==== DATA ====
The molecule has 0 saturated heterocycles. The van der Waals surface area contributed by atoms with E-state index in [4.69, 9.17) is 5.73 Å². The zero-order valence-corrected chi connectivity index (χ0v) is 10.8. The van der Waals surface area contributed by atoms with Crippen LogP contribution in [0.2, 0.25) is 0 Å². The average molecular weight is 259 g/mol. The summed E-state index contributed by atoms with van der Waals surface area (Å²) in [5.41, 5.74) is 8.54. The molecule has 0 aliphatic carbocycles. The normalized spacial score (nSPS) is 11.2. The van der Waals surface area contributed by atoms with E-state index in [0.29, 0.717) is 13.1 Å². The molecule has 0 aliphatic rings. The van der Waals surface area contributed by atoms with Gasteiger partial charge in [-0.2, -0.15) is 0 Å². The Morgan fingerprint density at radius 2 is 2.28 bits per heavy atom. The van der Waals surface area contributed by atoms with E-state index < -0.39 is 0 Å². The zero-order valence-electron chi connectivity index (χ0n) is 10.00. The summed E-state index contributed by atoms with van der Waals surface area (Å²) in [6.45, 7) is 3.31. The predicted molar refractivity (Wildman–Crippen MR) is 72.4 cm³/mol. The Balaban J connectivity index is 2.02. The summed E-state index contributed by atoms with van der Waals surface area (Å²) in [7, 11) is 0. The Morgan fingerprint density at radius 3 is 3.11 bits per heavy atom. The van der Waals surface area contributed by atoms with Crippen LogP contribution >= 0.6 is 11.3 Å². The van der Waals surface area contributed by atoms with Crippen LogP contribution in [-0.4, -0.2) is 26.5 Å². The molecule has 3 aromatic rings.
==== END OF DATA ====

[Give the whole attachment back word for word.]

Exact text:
The molecule has 0 saturated heterocycles. The van der Waals surface area contributed by atoms with E-state index in [4.69, 9.17) is 5.73 Å². The zero-order valence-corrected chi connectivity index (χ0v) is 10.8. The van der Waals surface area contributed by atoms with Crippen LogP contribution in [0.2, 0.25) is 0 Å². The average molecular weight is 259 g/mol. The summed E-state index contributed by atoms with van der Waals surface area (Å²) in [5.41, 5.74) is 8.54. The molecule has 0 aliphatic carbocycles. The normalized spacial score (nSPS) is 11.2. The van der Waals surface area contributed by atoms with E-state index in [0.29, 0.717) is 13.1 Å². The molecule has 0 aliphatic rings. The van der Waals surface area contributed by atoms with Gasteiger partial charge in [-0.2, -0.15) is 0 Å². The Morgan fingerprint density at radius 2 is 2.28 bits per heavy atom. The van der Waals surface area contributed by atoms with E-state index < -0.39 is 0 Å². The zero-order valence-electron chi connectivity index (χ0n) is 10.00. The summed E-state index contributed by atoms with van der Waals surface area (Å²) in [6.45, 7) is 3.31. The predicted molar refractivity (Wildman–Crippen MR) is 72.4 cm³/mol. The Balaban J connectivity index is 2.02. The summed E-state index contributed by atoms with van der Waals surface area (Å²) in [7, 11) is 0. The Morgan fingerprint density at radius 3 is 3.11 bits per heavy atom. The van der Waals surface area contributed by atoms with Crippen LogP contribution >= 0.6 is 11.3 Å². The van der Waals surface area contributed by atoms with Crippen LogP contribution in [-0.4, -0.2) is 26.5 Å². The molecule has 3 aromatic rings.